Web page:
This is a tip I learned from one of our critique facilitators, Julie Ferguson, who led our local writing group for decades. Unfortunately (for us) she has since moved cities, but I haven’t forgotten her many gems of advice while editing.
Read aloud. Two things happen when I read my work aloud. Firstly, I hear what I’ve written more clearly than merely reading in my head. Secondly, when I stumbled on a phrase, it usually means there’s something not quite right with what I’ve written.
Hyeonnseo’s page turning memoir begins when she was a child growing up in a loving family in Hyesan, North Korea near the border with China. Her life was simple until she was school-age and her political indoctrination began, where speaking even a word against Kim il-sung and his son, Kim John-il had diabolical consequences. As she grew older, more political involvement was expected of her until the great famine occurred partly from the Soviet Union’s collapse. Teaches praised the Great Leaders for eating less during this time, but Hyeonnseo noticed no change in their robust bodies.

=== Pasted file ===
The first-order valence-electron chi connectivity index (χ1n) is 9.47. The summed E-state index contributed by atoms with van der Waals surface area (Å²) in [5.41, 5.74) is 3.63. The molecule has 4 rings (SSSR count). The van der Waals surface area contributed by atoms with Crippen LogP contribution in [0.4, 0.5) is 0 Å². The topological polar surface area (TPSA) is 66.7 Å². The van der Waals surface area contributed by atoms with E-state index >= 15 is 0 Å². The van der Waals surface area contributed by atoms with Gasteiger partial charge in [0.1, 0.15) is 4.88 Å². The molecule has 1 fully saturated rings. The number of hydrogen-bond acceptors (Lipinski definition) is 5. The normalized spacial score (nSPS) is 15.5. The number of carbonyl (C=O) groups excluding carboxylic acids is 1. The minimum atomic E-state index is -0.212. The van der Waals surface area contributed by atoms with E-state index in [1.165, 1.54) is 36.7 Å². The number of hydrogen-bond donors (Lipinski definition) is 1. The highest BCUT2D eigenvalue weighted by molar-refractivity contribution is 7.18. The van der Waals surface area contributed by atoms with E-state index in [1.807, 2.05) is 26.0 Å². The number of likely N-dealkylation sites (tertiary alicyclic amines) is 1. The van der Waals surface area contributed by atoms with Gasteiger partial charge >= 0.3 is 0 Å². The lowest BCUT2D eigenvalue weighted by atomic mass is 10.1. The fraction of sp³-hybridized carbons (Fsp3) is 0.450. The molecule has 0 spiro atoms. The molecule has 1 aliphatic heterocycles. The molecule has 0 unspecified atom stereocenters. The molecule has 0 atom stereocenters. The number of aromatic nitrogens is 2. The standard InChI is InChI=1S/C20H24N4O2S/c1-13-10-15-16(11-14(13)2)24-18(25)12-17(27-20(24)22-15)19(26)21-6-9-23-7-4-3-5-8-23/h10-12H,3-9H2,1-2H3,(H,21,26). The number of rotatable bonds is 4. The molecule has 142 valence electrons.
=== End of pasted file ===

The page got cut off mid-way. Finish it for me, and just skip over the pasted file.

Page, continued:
Continue reading “Hyeonseo Lee’s — The girl with seven names*****”
Nancy is a freelance Australian journalist based in Paris in the late 1930s. In between assignments, she wiles away her time with her French friend, Stephanie who soon introduces her to handsome, playboy, Henri. But Nancy’s life is set on a different course when she witnesses the whipping and humiliation of a Berlin Jew. She cannot forget the German torturer’s face nor the mesmerized crowd when Hitler gave a speech.
Continue reading “Ariel Lawhon’s—Code name Helene”
Lila is a social worker assigned to Robin found wandering the streets in her pajamas, a child who refuses to speak, a child who begins to reveal a little of her past once Lila discovers her love of music. But Lila becomes so attached to Robin, she doesn’t pass on what she has learned and she’s fighting her own demons.
Continue reading “Camilla Gibb’s—The relatives”